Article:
Re: Anthropophagy

Gerold Firl (
5 Jan 1995 12:44:43 -0800

In article <3e9m0n$> writes:

> Those interested in Aztec nutrition may want to read Ortiz de
>Montellano's book on Aztec Medicine, Health, and Nutrition (Rutgers Univ
>Press, 1990). Briefly, Ortiz de Montellano dismisses the notion that
>ritual cannibalism was undertaken as a protein supplement on the grounds that
>it was insufficent in quantity and quality when compared to the diets available
>to urban residents of Tenochtitlan. He notes that annual tributes of corn,
>beans, chia and amaranth brought to the city in large quantities provided
>sufficent calories, nutrients and protien which exceeded WHO nutritional
>standards and would have been available to the resident population of between
>40-150,000 inhabitants.

As I stated earlier, cannibalism may not have been *necessary*, from a
nutritional standpoint, but in no way does that preclude it from being a
part of the aztec lifestyle. Unfortunately my copy of _plagues and peoples_
is loaned-out right now, so I can't check it for the dimly remembered
reference to cannibalism. As I recall, McNeil states that after the bodies
were rolled down the pyramid, they were carted away and butchered. De
Montellano, judging from the synopsis quoted above, appears to dismiss
anthropophagy on the basis of a lack of nutritional necessity; far more
must be considered however. The aztecs may have eaten people not because
they *had* to, but because they *wanted* to. The aztec empire was built on
conquest. The aztec religion was built on human sacrifice. The aztec empire
fed on surrounding tribes; I don't find it unlikely that aztecs fed on
neighboring tribesman.

I seem to recall very high figures for the number of ritual sacrifices on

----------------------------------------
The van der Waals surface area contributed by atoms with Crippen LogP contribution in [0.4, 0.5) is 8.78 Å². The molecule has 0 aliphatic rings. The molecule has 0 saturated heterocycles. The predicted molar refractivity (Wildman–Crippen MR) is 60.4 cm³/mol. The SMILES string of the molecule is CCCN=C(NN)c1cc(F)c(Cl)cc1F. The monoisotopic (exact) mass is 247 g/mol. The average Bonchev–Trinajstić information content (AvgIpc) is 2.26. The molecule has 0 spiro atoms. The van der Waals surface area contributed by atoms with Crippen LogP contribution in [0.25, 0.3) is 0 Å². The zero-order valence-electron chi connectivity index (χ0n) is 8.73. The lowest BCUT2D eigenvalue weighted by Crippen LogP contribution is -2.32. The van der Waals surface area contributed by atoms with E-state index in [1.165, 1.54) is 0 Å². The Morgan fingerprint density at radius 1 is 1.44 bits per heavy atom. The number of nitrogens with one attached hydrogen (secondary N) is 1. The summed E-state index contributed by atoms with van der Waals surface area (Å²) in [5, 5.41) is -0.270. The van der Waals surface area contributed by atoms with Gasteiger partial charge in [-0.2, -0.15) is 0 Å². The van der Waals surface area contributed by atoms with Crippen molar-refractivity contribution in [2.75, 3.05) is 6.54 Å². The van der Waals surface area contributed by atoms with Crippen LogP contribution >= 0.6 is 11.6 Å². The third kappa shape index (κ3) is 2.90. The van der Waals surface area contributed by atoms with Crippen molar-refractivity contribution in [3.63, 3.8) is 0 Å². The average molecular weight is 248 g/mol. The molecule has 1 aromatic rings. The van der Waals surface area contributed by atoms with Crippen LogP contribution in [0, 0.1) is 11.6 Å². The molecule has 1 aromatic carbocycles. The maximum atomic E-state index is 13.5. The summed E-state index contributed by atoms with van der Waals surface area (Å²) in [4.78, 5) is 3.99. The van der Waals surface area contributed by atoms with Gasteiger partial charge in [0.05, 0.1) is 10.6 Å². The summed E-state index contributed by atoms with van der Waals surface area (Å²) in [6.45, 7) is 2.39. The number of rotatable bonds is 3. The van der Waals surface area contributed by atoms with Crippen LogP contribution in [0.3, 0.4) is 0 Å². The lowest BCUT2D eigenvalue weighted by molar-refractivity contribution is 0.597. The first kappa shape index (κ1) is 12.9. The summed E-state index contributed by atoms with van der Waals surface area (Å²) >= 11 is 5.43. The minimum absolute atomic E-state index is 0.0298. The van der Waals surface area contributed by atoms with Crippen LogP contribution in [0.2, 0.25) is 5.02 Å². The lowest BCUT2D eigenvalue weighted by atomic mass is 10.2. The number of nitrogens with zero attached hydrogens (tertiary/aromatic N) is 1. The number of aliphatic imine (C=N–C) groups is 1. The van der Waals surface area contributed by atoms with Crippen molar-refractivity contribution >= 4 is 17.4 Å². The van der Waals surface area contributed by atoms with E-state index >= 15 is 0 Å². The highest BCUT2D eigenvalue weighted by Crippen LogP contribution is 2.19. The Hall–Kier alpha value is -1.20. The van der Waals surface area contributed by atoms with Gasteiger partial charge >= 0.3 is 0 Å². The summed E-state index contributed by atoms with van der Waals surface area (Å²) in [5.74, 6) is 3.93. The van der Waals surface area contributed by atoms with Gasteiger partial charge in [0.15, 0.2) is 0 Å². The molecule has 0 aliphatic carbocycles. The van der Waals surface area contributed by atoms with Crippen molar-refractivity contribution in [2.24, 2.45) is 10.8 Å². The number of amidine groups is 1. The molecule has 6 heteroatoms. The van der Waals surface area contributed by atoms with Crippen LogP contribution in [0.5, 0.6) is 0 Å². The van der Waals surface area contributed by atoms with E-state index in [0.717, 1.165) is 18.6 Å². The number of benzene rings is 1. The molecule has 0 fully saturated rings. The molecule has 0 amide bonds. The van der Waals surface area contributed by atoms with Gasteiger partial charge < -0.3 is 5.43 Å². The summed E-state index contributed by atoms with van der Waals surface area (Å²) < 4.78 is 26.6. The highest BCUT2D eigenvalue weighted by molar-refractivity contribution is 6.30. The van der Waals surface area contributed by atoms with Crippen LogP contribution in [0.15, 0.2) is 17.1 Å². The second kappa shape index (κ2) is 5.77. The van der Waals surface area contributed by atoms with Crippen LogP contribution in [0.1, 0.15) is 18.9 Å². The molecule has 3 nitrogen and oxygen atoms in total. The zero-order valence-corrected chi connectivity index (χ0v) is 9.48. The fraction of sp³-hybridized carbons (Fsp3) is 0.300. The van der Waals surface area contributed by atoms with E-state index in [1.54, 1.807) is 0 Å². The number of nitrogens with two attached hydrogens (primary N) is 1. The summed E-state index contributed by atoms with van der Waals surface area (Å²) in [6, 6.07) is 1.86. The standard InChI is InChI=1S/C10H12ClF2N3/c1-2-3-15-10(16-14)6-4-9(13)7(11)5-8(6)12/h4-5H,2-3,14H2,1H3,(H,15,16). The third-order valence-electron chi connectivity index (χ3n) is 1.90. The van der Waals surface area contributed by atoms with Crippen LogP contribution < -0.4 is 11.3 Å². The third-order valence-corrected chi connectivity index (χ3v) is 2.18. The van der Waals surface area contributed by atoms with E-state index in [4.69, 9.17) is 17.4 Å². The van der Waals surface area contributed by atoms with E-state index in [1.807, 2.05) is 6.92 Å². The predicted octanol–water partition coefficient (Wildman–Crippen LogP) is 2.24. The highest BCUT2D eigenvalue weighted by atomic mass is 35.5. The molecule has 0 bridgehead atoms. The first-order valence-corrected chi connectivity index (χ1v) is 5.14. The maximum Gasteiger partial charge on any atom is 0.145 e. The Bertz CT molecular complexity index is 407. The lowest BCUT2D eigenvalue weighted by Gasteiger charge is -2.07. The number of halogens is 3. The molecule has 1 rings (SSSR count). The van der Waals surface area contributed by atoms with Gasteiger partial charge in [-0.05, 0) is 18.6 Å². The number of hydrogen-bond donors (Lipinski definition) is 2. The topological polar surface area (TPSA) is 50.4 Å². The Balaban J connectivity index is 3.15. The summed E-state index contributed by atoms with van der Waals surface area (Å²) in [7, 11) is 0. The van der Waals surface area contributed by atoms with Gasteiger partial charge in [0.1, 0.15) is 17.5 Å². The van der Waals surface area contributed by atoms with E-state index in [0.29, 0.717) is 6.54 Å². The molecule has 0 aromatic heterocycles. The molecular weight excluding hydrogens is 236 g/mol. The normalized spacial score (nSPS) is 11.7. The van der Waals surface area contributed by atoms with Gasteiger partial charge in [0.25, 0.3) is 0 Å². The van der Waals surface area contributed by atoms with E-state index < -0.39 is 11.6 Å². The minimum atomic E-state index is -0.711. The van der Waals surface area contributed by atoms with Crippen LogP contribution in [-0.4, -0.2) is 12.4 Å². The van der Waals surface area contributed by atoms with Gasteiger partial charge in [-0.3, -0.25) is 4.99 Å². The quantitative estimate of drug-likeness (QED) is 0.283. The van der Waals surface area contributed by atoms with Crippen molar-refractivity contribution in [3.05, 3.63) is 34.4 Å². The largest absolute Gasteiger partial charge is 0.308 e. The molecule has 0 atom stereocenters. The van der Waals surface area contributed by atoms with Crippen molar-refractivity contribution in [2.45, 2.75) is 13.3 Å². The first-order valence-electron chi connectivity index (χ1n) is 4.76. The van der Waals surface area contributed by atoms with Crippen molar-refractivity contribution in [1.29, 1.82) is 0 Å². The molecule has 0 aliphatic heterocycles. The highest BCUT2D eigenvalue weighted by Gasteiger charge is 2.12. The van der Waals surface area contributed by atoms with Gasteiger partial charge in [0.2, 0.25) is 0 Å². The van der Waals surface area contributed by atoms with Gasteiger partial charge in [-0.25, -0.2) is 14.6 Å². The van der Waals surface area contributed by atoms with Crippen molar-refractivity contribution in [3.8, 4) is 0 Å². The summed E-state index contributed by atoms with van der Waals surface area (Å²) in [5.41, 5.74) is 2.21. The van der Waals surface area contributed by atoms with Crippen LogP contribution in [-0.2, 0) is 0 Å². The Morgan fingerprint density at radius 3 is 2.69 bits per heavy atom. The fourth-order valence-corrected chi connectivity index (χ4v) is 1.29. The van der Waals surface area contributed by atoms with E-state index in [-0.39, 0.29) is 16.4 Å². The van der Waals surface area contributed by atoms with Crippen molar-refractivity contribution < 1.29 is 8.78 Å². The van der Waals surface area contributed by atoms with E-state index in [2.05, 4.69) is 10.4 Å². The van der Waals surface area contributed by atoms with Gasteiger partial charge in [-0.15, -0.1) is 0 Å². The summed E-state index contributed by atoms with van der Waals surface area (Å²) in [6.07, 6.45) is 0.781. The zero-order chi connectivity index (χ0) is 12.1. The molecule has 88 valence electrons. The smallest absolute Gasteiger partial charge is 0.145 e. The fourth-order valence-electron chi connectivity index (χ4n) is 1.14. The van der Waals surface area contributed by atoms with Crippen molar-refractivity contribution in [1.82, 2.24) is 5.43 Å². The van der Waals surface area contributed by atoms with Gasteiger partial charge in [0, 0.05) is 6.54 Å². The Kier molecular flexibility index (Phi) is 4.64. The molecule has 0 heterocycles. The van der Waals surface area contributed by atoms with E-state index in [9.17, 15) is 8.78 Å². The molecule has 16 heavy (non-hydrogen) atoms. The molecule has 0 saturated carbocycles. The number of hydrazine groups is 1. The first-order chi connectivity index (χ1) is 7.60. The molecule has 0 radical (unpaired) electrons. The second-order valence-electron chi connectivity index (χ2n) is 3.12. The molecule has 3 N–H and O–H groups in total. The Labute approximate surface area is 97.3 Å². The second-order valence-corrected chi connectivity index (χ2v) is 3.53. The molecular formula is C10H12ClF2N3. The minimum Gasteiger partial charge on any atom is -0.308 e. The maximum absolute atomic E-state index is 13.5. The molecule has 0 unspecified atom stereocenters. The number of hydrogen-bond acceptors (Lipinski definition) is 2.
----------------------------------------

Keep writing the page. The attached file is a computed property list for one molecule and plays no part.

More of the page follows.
the pyramid of the sun; 100 per day? 500 per day? Are these peak numbers,
or averages? How many meals would be provided by a single prisoner of war??
I would guess that a 150 lb man, if butchered like an animal, would
probably provide about 40 lb of edible meat; if a typical serving is about
1/2 lb of flesh, then about 80 people could dine on one person. If 100
people were sacrificed per day, then 8000 people, out of a total population
of 40 - 150,000, could eat human. That is a significant.

If the sacrificial victims weren't eaten, what was done with their bodies?
Were they buried? Burned? Carted out of the city, over the causeways, or
dumped into the lake? Were they composted first?

But do we have to speculate? Are records of aztec cannibalism reliable, or
are they dismissed as spanish propaganda? I can certainly see how the
spaniards might have exagerated the "bad" points of the aztecs, but on the
other hand, I can also see how the aztecs might have combined the function
of cathedral and abattoir in a single structure.

Disclaimer claims dat de claims claimed in dis are de claims of meself,
me, and me alone, so sue us god. I won't tell Bill & Dave if you won't.
=-=-=-=-=-=-=-=-=-=-=-=-=-=---- Gerold Firl @ ..hplabs!hp-sdd!geroldf